Web portal hopes to stop hate speech

  • 2007-10-31
  • By Kimberly Kweder
VILNIUS - Lithuania's popular news portals are participating in a Web project designed to steer Internet users away from using hate speech when posting comments on online forums.

"Neburnok!" ("Don't Speak Evil"), launched Oct. 24, is part of a movement by news portals to educate forum users about online civility and the responsibilities that go along with posting comments on the Web. The initiative is funded by Delfi.lt and several other portals. It can be found at www.neburnok.lt.
The Neburnok! Web site is not for writing comments, but about understanding the concept behind Web comments, Monika Garbaciauskaite, editor-in-chief of Delfi.lt, told The Baltic Times.
"It is an educational project that encourages people to be nicer in commenting during discussion forums," she said. "It's just an initiative of the Web portal on how to get comments published on Web sites, understand who reads it before it goes online, and any legal responsibilities you have before writing [for example] racist or homophobic comments."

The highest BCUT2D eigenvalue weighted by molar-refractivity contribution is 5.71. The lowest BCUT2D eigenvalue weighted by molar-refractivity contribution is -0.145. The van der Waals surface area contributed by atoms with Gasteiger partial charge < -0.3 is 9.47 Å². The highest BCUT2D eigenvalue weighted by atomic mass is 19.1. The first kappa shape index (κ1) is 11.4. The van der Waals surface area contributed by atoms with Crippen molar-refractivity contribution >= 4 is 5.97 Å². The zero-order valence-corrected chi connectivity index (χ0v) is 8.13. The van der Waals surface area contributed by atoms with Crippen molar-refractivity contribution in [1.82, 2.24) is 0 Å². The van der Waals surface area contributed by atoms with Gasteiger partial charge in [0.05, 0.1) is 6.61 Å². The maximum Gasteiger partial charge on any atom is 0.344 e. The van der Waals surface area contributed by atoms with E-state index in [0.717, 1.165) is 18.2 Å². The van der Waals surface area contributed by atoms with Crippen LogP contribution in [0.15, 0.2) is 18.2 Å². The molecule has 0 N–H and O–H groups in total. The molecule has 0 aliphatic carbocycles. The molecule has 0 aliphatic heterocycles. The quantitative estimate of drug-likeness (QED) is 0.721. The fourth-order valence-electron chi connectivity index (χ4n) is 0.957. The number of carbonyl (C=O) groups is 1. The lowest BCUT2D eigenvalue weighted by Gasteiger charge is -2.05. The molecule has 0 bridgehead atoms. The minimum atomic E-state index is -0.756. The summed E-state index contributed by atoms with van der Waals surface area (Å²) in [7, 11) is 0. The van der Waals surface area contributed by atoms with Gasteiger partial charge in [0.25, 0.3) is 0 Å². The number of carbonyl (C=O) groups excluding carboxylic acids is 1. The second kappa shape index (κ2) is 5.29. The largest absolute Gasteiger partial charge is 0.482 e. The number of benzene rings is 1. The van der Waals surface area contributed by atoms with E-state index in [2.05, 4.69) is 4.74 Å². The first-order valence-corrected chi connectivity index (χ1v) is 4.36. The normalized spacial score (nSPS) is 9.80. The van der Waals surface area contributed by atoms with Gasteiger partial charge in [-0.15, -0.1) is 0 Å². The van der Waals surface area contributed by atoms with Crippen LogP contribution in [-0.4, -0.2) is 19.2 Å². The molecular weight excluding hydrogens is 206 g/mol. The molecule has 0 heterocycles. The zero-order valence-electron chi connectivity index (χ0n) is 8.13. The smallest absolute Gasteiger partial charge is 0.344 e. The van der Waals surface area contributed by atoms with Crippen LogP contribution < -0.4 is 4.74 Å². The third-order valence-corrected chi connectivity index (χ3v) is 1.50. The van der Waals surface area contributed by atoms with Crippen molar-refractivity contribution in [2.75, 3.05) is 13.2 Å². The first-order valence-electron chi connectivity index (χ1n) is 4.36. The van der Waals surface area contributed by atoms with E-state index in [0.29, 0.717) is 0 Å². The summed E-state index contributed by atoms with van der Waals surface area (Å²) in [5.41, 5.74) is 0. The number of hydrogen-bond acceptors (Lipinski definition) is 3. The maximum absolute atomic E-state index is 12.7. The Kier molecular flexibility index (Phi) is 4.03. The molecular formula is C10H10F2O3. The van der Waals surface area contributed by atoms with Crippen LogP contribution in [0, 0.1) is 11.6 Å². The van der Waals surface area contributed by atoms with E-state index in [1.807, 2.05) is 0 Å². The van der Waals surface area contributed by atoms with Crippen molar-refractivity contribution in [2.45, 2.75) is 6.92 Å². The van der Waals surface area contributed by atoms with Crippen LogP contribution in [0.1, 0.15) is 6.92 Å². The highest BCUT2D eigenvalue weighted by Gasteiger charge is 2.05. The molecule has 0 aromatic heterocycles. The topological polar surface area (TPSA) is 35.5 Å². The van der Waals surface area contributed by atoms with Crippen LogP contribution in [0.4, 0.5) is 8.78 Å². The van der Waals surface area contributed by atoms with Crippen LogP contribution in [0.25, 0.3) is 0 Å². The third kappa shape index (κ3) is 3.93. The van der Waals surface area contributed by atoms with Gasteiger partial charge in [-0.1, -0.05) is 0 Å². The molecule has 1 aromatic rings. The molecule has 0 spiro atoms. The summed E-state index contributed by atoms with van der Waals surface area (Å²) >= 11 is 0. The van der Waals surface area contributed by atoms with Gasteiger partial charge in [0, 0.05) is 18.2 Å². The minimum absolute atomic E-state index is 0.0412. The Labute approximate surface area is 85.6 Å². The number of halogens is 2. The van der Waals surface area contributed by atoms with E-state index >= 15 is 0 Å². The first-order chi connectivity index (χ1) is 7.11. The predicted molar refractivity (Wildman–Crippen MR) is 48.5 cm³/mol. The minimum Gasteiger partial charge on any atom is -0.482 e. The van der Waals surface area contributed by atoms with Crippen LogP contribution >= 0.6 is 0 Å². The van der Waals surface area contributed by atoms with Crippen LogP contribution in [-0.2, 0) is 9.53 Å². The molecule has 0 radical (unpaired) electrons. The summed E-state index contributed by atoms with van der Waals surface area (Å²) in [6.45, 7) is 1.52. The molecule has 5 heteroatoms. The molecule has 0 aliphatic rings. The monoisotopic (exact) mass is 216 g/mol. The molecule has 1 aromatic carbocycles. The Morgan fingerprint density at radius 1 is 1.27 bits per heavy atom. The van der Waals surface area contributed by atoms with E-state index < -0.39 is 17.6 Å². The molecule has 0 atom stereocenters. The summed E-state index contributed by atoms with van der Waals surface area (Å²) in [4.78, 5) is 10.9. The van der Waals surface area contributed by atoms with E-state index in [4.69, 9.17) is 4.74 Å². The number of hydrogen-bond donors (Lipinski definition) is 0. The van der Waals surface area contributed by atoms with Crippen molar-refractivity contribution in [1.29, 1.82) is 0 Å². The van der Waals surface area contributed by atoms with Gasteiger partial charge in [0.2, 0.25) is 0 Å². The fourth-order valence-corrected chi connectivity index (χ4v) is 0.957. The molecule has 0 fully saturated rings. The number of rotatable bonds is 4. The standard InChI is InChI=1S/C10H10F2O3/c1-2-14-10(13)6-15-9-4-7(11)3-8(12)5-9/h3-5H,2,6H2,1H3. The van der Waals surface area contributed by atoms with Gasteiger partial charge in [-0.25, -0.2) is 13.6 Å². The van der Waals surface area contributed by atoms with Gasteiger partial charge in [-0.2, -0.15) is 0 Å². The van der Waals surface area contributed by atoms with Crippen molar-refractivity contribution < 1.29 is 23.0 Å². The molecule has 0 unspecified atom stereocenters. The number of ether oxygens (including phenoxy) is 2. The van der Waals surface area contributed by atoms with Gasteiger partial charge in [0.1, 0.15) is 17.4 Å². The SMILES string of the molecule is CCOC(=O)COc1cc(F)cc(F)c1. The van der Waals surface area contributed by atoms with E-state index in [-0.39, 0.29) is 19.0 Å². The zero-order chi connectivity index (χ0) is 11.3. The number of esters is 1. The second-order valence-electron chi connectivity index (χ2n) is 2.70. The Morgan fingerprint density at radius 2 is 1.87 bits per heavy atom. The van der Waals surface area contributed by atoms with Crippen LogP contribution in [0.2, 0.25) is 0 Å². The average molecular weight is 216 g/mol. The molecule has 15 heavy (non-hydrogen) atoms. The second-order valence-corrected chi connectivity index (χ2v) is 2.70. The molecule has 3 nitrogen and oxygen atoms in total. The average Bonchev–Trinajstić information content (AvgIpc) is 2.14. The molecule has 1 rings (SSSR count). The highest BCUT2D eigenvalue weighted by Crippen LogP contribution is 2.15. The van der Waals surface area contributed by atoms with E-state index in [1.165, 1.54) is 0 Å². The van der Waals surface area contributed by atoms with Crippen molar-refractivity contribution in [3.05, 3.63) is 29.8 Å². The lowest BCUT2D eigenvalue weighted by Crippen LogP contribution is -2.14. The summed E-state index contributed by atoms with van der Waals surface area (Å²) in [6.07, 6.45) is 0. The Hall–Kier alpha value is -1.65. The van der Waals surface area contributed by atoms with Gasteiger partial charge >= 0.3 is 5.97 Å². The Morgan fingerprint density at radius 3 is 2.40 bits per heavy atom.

Delfi.lt's content manager removed about 12,000 comments from its discussion forums during the third week of October.
"The amount is huge and sometimes [the comments] are rude and we have to cope with it. We use Neburnok! to encourage people to not write any nasty speech or negative comments on Delfi or on any other Web site," said Garbaciauskaite.
Portals alfa.lt, lrt.lt, balsas.lt, vz.lt, vtv.lt and more than 20 others have already joined the project.
People who feel personally attacked by a Web site comment have some legal protections under Lithuanian law.

Jolanta Samuolyte, research director of the Human Rights Institute, said a large number of "improper comments" on Delfi.lt and lrytas.lt were picked up from news articles about the International Lesbian and Gay Association conference in Vilnius.
"We are constantly sending notifications to the Journalist and Publisher's Ethics Commission and suing the media on inappropriate comments," said Samuolyte.
Web site publishers interested in Neburnok! can download the link and place it on their own sites for readers to access.

Estonia has launched a similar project, www.leim.ee.